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Missouri River Basin Drought Update & Outlook – Tribal Webinar Series: May 24, 2022

Event Date
May 24, 2022
Event Time
1:00 pm - 2:00 pm

This webinar provided a summary of winter and spring climate conditions in the Missouri Basin that have led to the current depiction of drought. It also included an outlook on what to expect this summer. Also, we discussed the current state of fire conditions in the Plains and the outlook for the summer.  

This webinar was organized in partnership with NOAA’s National Integrated Drought Information System (NIDIS), North Central Climate Adaptation Science Center (North Central CASC), NOAA National Centers for Environmental Information (NCEI) Regional Climate Services, and the USDA Northern Plains Climate Hub. NOAA, USDA, and the North Central CASC partnered to host this drought webinar series throughout the summer and fall last year to provide resources to tribal resource managers in the Northern Plains. Given ongoing drought conditions in portions of the Northern Plains, as well as drought development and intensification in central and southern portions of the Missouri Basin, we intend to continue these webinars in 2022. Our goal is to provide relevant information on the drought and its impacts to assist with near and long term preparation and planning.


Welcome to the Missouri River Basin Drought Update and Outlook Tribal Webinar

Speaker: Stefan Tangen, North Central Climate Adaptation Science Center (CASC)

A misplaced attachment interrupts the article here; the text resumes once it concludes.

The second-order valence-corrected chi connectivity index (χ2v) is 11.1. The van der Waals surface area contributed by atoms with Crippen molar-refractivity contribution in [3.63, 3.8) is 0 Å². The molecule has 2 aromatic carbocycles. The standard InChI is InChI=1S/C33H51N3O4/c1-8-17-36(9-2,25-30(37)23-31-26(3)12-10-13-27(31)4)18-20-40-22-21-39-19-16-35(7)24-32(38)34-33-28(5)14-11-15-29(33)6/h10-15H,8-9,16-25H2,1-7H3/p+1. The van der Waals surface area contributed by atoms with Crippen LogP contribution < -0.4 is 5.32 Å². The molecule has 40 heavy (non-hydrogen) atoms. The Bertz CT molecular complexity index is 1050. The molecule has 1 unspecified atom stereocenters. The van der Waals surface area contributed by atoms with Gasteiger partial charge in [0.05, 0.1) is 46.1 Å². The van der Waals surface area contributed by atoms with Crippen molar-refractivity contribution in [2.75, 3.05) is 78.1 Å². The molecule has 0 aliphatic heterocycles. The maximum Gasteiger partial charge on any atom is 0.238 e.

• The goal of this webinar series is to provide information about the current drought and its regional and local impacts, resources for addressing drought, and information about what various tribal nations are doing both in the short and long term regarding drought.
  • There is $46 million available for tribal climate resilience work, and drought falls under this category. This funding is coming from the Bipartisan Infrastructure Law that Congress passed, so it’s a great opportunity for tribal nations to take action on climate change work.



Climate & Drought Conditions in the Missouri River Basin

Speaker: Crystal Stiles, NOAA's National Integrated Drought Information System (NIDIS), Cooperative Institute for Research in Environmental Sciences (CIRES)

  • Heavy snows, especially during the late spring, improved drought conditions across upper portions of the Missouri Basin. Examples of tribal lands that experienced improvement in drought conditions include the Ft. Belknap and Ft. Berthold Reservations.
  • Warm and dry/less snowy conditions during the winter and spring caused drought to develop and intensify in lower portions of the Basin. Examples of tribal lands that experienced degradation in drought conditions include the Rosebud and Omaha Reservations.
  • We have entered the growing season with depleted soil moisture across vast portions of the Basin. Pasture and range conditions vary across the Basin, although they are generally not in very good condition.
  • Warm and dry conditions are expected across much of the Missouri Basin during the summer months, and drought is expected to persist across portions of the Basin that are currently experiencing drought.